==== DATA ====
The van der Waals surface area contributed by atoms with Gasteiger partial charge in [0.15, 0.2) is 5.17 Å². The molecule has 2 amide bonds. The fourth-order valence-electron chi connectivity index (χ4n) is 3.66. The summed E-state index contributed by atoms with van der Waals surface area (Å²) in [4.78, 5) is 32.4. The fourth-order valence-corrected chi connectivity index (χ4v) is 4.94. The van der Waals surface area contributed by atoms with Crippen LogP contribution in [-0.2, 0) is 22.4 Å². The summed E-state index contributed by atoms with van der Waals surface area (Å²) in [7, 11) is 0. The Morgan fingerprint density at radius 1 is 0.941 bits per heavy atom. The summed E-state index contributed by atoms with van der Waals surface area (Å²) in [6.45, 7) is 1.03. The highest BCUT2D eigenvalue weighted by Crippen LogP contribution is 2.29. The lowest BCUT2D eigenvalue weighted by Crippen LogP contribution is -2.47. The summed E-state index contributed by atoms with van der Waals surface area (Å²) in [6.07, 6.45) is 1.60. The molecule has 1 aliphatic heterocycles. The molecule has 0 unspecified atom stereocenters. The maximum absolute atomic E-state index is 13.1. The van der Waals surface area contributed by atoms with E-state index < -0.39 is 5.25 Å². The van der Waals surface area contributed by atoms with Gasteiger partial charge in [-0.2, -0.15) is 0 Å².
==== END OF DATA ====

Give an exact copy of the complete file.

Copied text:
The van der Waals surface area contributed by atoms with Gasteiger partial charge in [0.15, 0.2) is 5.17 Å². The molecule has 2 amide bonds. The fourth-order valence-electron chi connectivity index (χ4n) is 3.66. The summed E-state index contributed by atoms with van der Waals surface area (Å²) in [4.78, 5) is 32.4. The fourth-order valence-corrected chi connectivity index (χ4v) is 4.94. The van der Waals surface area contributed by atoms with Crippen LogP contribution in [-0.2, 0) is 22.4 Å². The summed E-state index contributed by atoms with van der Waals surface area (Å²) in [7, 11) is 0. The Morgan fingerprint density at radius 1 is 0.941 bits per heavy atom. The summed E-state index contributed by atoms with van der Waals surface area (Å²) in [6.45, 7) is 1.03. The highest BCUT2D eigenvalue weighted by Crippen LogP contribution is 2.29. The lowest BCUT2D eigenvalue weighted by Crippen LogP contribution is -2.47. The summed E-state index contributed by atoms with van der Waals surface area (Å²) in [6.07, 6.45) is 1.60. The molecule has 1 aliphatic heterocycles. The molecule has 0 unspecified atom stereocenters. The maximum absolute atomic E-state index is 13.1. The van der Waals surface area contributed by atoms with E-state index < -0.39 is 5.25 Å². The van der Waals surface area contributed by atoms with Gasteiger partial charge in [-0.2, -0.15) is 0 Å².